POV: Effective Community Colleges Can’t Thrive on Data Alone
Last spring, a few finalists on the singing competition program American Idol were challenged to sing from the Beatles library. One contestant stated that he had not heard of the Beatles, much less the assigned song. With a measure of shock I replayed the DVR to rehear the confession.
“What? You’re kidding,” I said to myself. I first excused the remark as a generational artifact. I’m considerably older than these “kids” and I lived through the Beatles era. The contestants of course had not.
But wait, my academic side reasoned. Aren’t these contestants the heirs to pop music? Shouldn’t they know the legacy of their craft?
At times those of us in higher education suffer similar memory loss and fail to appreciate our legacy.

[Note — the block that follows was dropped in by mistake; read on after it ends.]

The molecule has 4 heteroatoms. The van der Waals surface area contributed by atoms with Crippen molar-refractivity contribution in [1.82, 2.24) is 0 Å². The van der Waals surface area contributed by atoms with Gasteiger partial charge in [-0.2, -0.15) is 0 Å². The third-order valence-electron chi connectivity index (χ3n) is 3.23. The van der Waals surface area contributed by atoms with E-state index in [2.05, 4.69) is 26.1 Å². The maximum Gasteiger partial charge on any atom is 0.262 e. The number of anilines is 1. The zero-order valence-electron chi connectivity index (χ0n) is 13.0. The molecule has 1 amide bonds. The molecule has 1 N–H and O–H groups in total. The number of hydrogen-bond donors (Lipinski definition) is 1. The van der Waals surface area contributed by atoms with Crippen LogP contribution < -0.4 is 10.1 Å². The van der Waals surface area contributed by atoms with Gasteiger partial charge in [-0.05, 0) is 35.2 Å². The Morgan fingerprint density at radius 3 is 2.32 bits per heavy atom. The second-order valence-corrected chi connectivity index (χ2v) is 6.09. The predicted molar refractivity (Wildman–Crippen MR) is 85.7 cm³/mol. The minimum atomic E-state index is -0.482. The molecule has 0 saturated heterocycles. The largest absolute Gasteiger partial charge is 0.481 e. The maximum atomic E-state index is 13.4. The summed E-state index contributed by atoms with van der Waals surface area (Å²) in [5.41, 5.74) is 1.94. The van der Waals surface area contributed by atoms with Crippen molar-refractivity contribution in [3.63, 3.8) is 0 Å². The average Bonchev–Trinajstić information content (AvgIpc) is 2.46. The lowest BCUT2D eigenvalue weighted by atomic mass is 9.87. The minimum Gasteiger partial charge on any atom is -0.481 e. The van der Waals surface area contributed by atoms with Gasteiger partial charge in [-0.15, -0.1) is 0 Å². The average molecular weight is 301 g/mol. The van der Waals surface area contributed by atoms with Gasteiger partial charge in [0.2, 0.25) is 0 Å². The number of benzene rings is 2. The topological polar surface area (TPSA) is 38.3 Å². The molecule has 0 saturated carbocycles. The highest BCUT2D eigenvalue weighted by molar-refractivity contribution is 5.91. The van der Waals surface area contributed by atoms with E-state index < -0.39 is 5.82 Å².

“You remember Ernest Boyer?” I asked a few of my closest colleagues. I expected the older ones to remember him, yet not even a newly minted Ph.D in higher education administration had heard of him. Only one out of 11 knew who he was.
Boyer (1928 – 1995) helped shape American education. He served as U.S. commissioner of education in the Carter administration and president of the Carnegie Foundation for the Advancement of Teaching. His report, High School: A Report on Secondary Education in America (1983) recommended a core curriculum for high schools. He subsequently wrote College: The Undergraduate Experience in America (1987); and, Scholarship Reconsidered: Priorities of the Professoriate (1990). He was a passionate advocate for students, encouraging institutions to better prepare high school students for college, enhance students’ college experience, and improve the quality of teaching for undergraduates. Affectionately known as Ernie, he reportedly was affable, eloquent, and widely respected.